We have lunch in The Exotic Restaurant - delightful flower gardens and a huge python called Samantha coiled in a tiny cage. Next, we drive back through Paete town, passing a large rickety building full of men shouting. It is called the Paete Coliseum and Ephraim says the event is cockfighting.

Villa Escudero - Or Not

The rest of the day is spent journeying to Villa Escudero, which Alexis has been told is an attractive and historic hotel at which to stay. It is on a coconut plantation in a hidden valley. The countryside is very interesting, full of densely covered green volcanoes and through a town called San Pablo City, which seems to have a great many steelworks. Roadside stalls are piled with all manner of kitchen utensils and there are jeepney factories, and the odd shop labelled ERAP (President Joseph Estrada’s nickname though I’m not sure why) - Easier Retail Access for the Poor. The journey is long. On finally reaching our destination, we are told that the resort is full.

We have a quick peek at the pink walled mansion and drive on. Dusk is falling and Ephraim’s driving becomes more exciting, as he skirts the inevitable traffic jams, by driving on the wrong side of the road, Like a Bat Out of Hell appropriately blaring out of the stereo system.

We compromise on a new hotel called Lima City and eat in the Japanese restaurant, before falling soundly asleep. Next morning, breakfast at the Malarayat Golf Club - very attractively set in the middle of flower gardens and more lush mountain peaks - before Tagaytay is finally accomplished.


The scenery here is stunning. The city is perched precariously along Tagaytay Ridge, over 600 metres in height for the most part. It stretches 20 miles from Mount Batulao in the west, to Mount Sungay in the east. The ridge is actually the edge of the original Taal Volcano caldera, which contains Lake Taal. There's a small sub volcanic cone, forming an island in the centre. This Taal is billed as the smallest (and one of the most active) volcanoes in the world. At the top is a small crater lake bubbling away below the surface.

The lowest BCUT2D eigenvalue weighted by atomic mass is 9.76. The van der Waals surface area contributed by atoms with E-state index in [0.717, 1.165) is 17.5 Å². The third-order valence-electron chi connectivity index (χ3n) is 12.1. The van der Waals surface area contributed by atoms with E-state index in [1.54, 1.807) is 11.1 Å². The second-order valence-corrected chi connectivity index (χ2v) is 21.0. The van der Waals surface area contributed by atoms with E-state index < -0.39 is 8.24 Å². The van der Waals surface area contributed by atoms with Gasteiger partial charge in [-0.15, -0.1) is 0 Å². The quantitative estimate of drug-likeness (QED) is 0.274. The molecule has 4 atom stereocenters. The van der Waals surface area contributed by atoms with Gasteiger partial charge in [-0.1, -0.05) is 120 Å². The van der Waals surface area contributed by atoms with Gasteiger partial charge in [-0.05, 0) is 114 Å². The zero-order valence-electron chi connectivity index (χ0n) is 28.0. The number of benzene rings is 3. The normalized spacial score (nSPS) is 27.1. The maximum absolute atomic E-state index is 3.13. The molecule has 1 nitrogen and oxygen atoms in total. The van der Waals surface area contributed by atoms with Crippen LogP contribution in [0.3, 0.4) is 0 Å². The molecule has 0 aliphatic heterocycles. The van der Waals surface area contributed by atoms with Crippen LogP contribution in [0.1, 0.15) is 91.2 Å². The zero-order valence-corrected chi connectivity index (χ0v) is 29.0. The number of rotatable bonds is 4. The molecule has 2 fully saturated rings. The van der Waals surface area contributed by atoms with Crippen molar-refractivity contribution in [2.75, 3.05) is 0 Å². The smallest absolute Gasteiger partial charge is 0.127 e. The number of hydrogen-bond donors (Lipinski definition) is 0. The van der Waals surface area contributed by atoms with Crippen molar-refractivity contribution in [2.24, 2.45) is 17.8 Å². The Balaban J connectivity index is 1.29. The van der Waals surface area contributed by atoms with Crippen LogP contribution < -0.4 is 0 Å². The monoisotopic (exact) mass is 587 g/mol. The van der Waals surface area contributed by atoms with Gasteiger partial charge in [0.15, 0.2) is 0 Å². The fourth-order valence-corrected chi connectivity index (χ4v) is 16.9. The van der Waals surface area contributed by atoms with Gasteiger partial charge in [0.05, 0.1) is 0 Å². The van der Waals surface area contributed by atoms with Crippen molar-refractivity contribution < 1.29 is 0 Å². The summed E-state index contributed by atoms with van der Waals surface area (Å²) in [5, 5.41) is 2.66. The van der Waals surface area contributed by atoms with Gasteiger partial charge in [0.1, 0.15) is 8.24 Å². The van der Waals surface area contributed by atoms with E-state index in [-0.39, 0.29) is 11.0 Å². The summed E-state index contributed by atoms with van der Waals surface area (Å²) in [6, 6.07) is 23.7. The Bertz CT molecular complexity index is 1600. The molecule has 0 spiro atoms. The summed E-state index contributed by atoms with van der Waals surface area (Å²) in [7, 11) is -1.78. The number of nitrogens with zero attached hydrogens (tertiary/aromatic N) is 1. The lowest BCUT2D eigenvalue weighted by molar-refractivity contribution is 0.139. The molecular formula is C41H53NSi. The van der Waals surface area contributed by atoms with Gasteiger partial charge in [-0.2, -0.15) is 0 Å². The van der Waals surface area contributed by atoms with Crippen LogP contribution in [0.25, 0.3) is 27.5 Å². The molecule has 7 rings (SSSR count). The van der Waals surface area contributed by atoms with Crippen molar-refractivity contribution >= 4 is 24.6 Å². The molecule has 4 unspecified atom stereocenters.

The whole makes for fantastic views, from the ridge, and the roads winding up there. These are lined with stalls full of fruit and vegetables, so perfect, they look like the little models I had bought on fridge magnets the day before. I stock up with bright red gerberas, rambutans and slices of the huge jackfruit.

Lunch the next day, at Sonia’s Garden. A summerhouse festooned with white netting, set in the middle of an English style garden, full of exotic plants and flowers floating in stone tubs and sinks.

We return to Manila and more traffic jams, via a side turning down, at Alexis’ s suggestion, a long bendy dirt road. More spectacular views and past two abandoned villas, built by the Marcos family, and used just one night, for a party.

Boat to Taal Volcano

Elaine and I return to Tagaytay to climb the Taal Volcano. Driver Noli steers us through the inevitable jams and then on to the town and lake. Fantastic views, again marred by clouds. When is the promised dry season going to arrive? We take a boat across to the island in the centre of the lake. I laugh when Noli says he doesn't want to come because he’d get wet, but we soon find out why. Spray flies around us, as we pass the mini crater like peaks and the rows of moored brightly painted bancas (local boats), with very steep pointed prows. “Rent a hat ma’am 20 pesos, water ma’am, 20 pesos, guide ma’am, 500 pesos (one track up as far as I can see). Horse, ma’am, 1,000 pesos.”

The Climb Up Taal Volcano

We eventually settle for two horses at 350 pesos each, which is still a rip off. I tell the boys that I can't ride and I want a quiet horse. They bring me a white creature, with pink eyes that roll at me. He nips and won’t even walk up to the bench, where I am supposed to clamber on. I get my foot in a stirrup and am proud to swing a leg over unaided. The horse immediately bucks. Elaine has hysterics. The journey is reasonably sedate after that and the scenery would be great ,if we could see it through the clatter of pushing horses, crowds of people and clouds of dust.

Taal is billed as the smallest (and one of the most active) volcanoes in the world. At the top is a small crater lake, bubbling away below the surface, surrounded by wisps of steam from countless calderoles. Japanese and Filipinos pester us to have our photos taken with them. I’m black with dust and my eyes are streaming. What on earth will the pictures look like when they are developed?

The Return From Taal Volcano

We decide to walk down, much to the consternation of the guides. ‘You pay us ma’am not him. He is not to be trusted”. They follow us with the horse, worried we will renege on the extortionate deal we have agreed. I scramble around, watching the fumaroles. “Careful ma’am it’s dangerous”. Elaine mutters that we are over 21. Five minute later my feet slide from under me and I land, with no dignity and much too quickly, on the ground. Elaine orders me to get up quickly and not to show I am hurt. But I am, my hands are bruised. To give them their due, they do not laugh, but they cannot understand why we still want to wander slowly and admire the views. Once down the bottom, payment is demanded. “No tip ma’am?”

Back to the beach. “Twenty pesos to use the bench, to climb on the boat ma’am”. As we arrive back, it starts to rain, hard. We twist up the mountain, to Tagaytay town and a late lunch in Josephine’s, with plate glass, promising good views. If ever the clouds lift.

We fight more traffic home to Manila, stopping off in Alabang at the Festival Mall. Here, there is a shop called Europa Delicatessen – Coleman’s Horseradish, Branston Pickle, Heinz Ketchup, Bounty Bars, jelly babies and best of all, Sharwood's Hot Mango Chutney. Now I’m a real ex pat shopper.